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Vancouver Courier: Finance minister: Canada’s response to Trump tariffs will be ‘appropriate but firm’

Finance Minister Bill Morneau’s says Canada’s response to possible tariffs by the U.S. will be “appropriate but firm,” adding that Canada is a key partner to the United States supply chain.

Questions on the economic saber rattling between Canada and U.S. President Donald Trump dominated Morneau’s visit to Vancouver on Tuesday, both at a discussion session with the Business Council of British Columbia and later at the UBC campus. He said Canada’s approach to recent policy decisions by the U.S. government, namely an imposition of tariffs on steel and aluminum, will be measured in nature.

“If required, we will be firm in our response, appropriate but firm,” Morneau said without going into detail what a response may look like or whether there is the option of pulling out of the talks for a new North American Free Trade Agreement. “We don’t see that linking steel and NAFTA is going to help us to get to an agreement.”

He was in town to promote the federal government’s 2018 budget and sat down with Vancouver’s business community at the Fairmont Pacific Rim to answer questions on the Canadian economy.

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CBC: Canada well-positioned to handle NAFTA turmoil: Morneau

A strong economy is allowing Canadian officials to push for a better deal in negotiations on the North American Free Trade Agreement, Finance Minister Bill Morneau said Tuesday.

Talks on the deal are "critically important" but Canada will remain firm in getting the best possible agreement, he told the Business Council of British Columbia.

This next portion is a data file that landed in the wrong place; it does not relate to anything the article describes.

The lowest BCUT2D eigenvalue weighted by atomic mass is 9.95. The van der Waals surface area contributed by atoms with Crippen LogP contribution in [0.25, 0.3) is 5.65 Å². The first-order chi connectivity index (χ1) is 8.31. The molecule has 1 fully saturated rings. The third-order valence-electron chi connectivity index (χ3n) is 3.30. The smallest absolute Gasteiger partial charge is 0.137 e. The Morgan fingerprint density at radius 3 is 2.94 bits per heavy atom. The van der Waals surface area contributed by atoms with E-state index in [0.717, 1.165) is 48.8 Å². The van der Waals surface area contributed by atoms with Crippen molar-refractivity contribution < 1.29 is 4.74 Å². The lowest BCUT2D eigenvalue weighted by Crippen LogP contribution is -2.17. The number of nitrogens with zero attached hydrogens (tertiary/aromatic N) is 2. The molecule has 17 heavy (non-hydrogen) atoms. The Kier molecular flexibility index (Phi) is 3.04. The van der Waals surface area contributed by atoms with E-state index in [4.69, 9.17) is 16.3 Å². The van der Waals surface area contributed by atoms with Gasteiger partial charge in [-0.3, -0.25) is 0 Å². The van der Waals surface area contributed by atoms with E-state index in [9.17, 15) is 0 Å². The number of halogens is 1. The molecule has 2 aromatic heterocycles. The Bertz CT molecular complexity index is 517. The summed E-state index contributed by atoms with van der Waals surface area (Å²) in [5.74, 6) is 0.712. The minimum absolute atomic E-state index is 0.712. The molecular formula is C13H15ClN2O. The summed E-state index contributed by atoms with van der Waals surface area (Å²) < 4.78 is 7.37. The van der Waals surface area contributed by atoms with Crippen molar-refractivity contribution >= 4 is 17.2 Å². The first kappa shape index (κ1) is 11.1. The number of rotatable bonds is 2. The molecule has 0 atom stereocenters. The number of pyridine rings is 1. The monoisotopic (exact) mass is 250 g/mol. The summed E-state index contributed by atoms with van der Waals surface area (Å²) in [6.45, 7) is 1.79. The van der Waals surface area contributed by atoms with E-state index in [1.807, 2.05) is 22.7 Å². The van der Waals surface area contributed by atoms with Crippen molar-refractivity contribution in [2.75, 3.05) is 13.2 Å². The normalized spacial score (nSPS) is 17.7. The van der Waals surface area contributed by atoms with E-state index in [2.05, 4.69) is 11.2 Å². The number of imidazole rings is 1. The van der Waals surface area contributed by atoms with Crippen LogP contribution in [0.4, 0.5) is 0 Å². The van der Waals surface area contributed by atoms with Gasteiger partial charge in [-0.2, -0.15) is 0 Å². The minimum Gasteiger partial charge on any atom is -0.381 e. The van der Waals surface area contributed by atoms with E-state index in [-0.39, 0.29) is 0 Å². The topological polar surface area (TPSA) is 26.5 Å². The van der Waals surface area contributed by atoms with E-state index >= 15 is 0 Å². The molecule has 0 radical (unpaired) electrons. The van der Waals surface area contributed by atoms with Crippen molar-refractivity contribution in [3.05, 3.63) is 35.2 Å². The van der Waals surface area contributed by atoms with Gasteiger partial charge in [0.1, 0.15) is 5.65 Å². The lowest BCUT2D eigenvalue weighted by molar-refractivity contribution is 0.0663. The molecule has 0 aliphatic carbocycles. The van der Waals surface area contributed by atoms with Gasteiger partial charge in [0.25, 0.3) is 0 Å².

"Are there challenges? Yes. Do we need to be prepared to deal with them? Yes. We think that having our economy in the best possible position is the place from which we can do that, make decisions in a measured way, considering all the facts at hand," he said.

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Vancouver Sun: Finance Minister Morneau pressed on competitiveness by Vancouver business audience

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Certainty is important to the competitiveness of B.C. industry, said business council CEO Greg D’Avignon. “The competitiveness of Canada and British Columbia is really at risk,” he said in an interview.

B.C.’s economy has benefited from a favourable exchange rate with the US dollar and low interest rates that have given a big boost to the growth in housing and retail sales attached to that. However, if that spending diminishes, “you’ll start to find the foundation of the economy in B.C. and Canada are quite weak,” D’Avignon said.

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National Post: What's making news in British Columbia

Finance Minister Bill Morneau spoke to the Business Council of British Columbia on Tuesday about some of the challenges facing Canada's economy.

Morneau said internal issues including the ongoing battle over the future of Kinder Morgan's Trans Mountain pipeline expansion between the Edmonton area and Metro Vancouver. 

He said Ottawa is overhauling the approval process for similar projects, so potential investers can speak up earlier and timelines can be inplemented to give business certainty. 

Morneau also spoke about the North American Free Trade Agreement, saying the negotiations are "critically important" but Canada will remain firm in getting the best possible deal.

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Times Colonist: Canada well-positioned to handle turmoil over NAFTA talks: finance minister